Miss Nevada places fourth in Miss America competition
When Teresa Benitez competed in her first pageant at 19, she was sure her tall, thin competitor with long, blond hair would win.
But she was “absolutely and completely surprised” when she was crowned Miss Sparks.
“It ended up that the little brown girl won,” she said. “It’s because I pulled a great interview.”
At 24, Benitez showed the same tenacity last week when she was selected as third runner-up in the Miss America competition, insisting it is not a beauty contest.
“I am so proud of our Miss America,” she said. “She wasn’t the prettiest girl onstage. She wasn’t the thinnest girl. However, if you’re idea of beauty is someone who is ambitious and talented and someone who is passionate about her cause, then she was the most beautiful.”
Raised with her two sisters by their single mother and grandparents, Benitez competed in Miss Sparks to earn scholarship money.
Benitez continued to pay for her education at the University of Nevada, Reno, through scholarships won in the Miss Nevada competition.
It took five years, but she finally won the crown and is ready to begin her reign.
She is planning a statewide tour to encourage students, especially Latinos, not to drop out of school.
“There was a time when I was considered an at-risk kid,” she said. “I knew I wasn’t a throw-away. I knew I had to find my place. I had to grow into myself.”
One of her greatest accomplishments came when she co-founded the Nevada Empowered Women’s Project when she was 17. The project, dedicated to helping women overcome poverty, will celebrate its fifth anniversary this year.
Another part of finding herself, she said, came while competing in the Miss Nevada competition.
For the first three years, she performed the typical song and dance routine for the talent portion.
Then she decided to perform a dramatic interpretation — a skill she perfected in high school.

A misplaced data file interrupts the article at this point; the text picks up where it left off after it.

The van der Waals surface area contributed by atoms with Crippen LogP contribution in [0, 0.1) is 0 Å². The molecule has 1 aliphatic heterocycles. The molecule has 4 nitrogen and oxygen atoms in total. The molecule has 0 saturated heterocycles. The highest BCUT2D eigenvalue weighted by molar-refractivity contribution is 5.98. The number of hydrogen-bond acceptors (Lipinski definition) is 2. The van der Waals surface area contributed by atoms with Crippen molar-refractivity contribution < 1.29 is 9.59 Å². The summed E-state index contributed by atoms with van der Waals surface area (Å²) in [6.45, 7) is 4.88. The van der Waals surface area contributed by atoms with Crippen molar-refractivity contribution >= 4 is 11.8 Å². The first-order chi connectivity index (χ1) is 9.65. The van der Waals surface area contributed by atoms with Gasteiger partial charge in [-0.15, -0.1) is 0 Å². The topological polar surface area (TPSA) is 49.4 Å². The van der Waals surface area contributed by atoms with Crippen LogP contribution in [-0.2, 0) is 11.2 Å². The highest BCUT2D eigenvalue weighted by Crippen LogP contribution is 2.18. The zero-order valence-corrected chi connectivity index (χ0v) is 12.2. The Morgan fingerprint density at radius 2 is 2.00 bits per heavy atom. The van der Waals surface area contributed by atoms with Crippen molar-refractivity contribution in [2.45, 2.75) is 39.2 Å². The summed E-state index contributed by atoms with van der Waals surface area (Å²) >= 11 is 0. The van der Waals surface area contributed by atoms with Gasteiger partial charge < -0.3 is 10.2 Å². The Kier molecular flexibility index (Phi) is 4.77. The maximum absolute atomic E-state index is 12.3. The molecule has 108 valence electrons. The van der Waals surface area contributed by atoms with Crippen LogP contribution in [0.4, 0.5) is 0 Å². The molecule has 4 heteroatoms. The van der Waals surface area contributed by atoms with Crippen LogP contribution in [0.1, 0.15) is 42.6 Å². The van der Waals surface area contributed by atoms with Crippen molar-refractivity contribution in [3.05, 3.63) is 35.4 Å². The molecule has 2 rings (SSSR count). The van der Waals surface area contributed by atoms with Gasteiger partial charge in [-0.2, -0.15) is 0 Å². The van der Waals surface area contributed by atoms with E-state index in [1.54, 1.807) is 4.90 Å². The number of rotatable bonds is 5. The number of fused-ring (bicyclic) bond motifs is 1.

Against all odds — the last Miss America to perform dramatic interpretation was in the 1940s — she decided to perform a monologue comprised of speeches from Dennis Sheppard, the father of a gay student killed in a hate crime.
“I thought I have one shot at going to Miss America, I’m going to do what I do best,” she said. “I chose that one because it has a message of acceptance and tolerance. It hits home to me.”
Benitez was the first Miss Nevada to make it into the top 10 in the Miss America pageant in 14 years and the first contestant ever to win a competition each of the four nights before the final crowning.
Next to Miss America, Benitez walked away with the most scholarship money. She earned $44,000, which she will use to pay for a master’s degree in social work from the University of Michigan.
Once finished, she plans to pursue a career in politics by running for the Nevada Assembly or Senate where she will focus on finding help for working families living at the poverty level.
She credits her own working family, struggling in poverty, with her success.
“While most people can name one mentor, I can easily name like 10,” she said. “There were so many people telling me five years ago — when I was 30 pounds heavier, with a frizzy perm and a mouth that shot off probably too often — that I could be Miss America.”
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